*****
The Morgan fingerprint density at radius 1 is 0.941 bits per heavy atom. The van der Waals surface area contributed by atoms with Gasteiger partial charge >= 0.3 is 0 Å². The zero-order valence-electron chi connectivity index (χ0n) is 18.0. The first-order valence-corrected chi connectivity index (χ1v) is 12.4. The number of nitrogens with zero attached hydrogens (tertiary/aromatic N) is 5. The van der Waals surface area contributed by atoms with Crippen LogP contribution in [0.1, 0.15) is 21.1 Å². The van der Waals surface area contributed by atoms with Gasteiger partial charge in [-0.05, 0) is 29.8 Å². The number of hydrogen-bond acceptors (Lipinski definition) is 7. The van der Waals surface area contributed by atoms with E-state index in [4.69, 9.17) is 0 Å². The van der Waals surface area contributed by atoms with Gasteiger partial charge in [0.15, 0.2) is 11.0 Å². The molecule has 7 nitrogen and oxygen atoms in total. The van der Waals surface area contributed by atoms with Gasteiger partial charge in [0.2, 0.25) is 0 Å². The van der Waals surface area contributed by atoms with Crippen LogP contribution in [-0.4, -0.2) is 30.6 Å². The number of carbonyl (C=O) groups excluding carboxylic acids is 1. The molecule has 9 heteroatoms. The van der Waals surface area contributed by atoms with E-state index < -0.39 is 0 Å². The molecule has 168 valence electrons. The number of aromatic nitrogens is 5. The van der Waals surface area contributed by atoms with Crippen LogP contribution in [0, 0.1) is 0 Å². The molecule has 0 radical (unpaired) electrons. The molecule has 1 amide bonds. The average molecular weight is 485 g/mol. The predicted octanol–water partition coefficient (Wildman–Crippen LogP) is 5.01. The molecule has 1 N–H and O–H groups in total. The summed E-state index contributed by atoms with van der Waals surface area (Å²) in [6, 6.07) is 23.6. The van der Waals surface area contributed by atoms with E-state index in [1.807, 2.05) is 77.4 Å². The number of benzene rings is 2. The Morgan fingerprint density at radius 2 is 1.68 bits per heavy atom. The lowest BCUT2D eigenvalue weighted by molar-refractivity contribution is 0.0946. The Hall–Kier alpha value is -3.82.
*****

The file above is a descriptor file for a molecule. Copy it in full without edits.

The Morgan fingerprint density at radius 1 is 0.941 bits per heavy atom. The van der Waals surface area contributed by atoms with Gasteiger partial charge >= 0.3 is 0 Å². The zero-order valence-electron chi connectivity index (χ0n) is 18.0. The first-order valence-corrected chi connectivity index (χ1v) is 12.4. The number of nitrogens with zero attached hydrogens (tertiary/aromatic N) is 5. The van der Waals surface area contributed by atoms with Crippen LogP contribution in [0.1, 0.15) is 21.1 Å². The van der Waals surface area contributed by atoms with Gasteiger partial charge in [-0.05, 0) is 29.8 Å². The number of hydrogen-bond acceptors (Lipinski definition) is 7. The van der Waals surface area contributed by atoms with E-state index in [4.69, 9.17) is 0 Å². The van der Waals surface area contributed by atoms with Gasteiger partial charge in [0.15, 0.2) is 11.0 Å². The molecule has 7 nitrogen and oxygen atoms in total. The van der Waals surface area contributed by atoms with Gasteiger partial charge in [0.2, 0.25) is 0 Å². The van der Waals surface area contributed by atoms with Crippen LogP contribution in [-0.4, -0.2) is 30.6 Å². The number of carbonyl (C=O) groups excluding carboxylic acids is 1. The molecule has 9 heteroatoms. The van der Waals surface area contributed by atoms with E-state index < -0.39 is 0 Å². The molecule has 168 valence electrons. The number of aromatic nitrogens is 5. The van der Waals surface area contributed by atoms with Crippen LogP contribution in [0, 0.1) is 0 Å². The molecule has 0 radical (unpaired) electrons. The molecule has 1 amide bonds. The average molecular weight is 485 g/mol. The predicted octanol–water partition coefficient (Wildman–Crippen LogP) is 5.01. The molecule has 1 N–H and O–H groups in total. The summed E-state index contributed by atoms with van der Waals surface area (Å²) in [6, 6.07) is 23.6. The van der Waals surface area contributed by atoms with E-state index in [1.807, 2.05) is 77.4 Å². The number of benzene rings is 2. The Morgan fingerprint density at radius 2 is 1.68 bits per heavy atom. The lowest BCUT2D eigenvalue weighted by molar-refractivity contribution is 0.0946. The Hall–Kier alpha value is -3.82.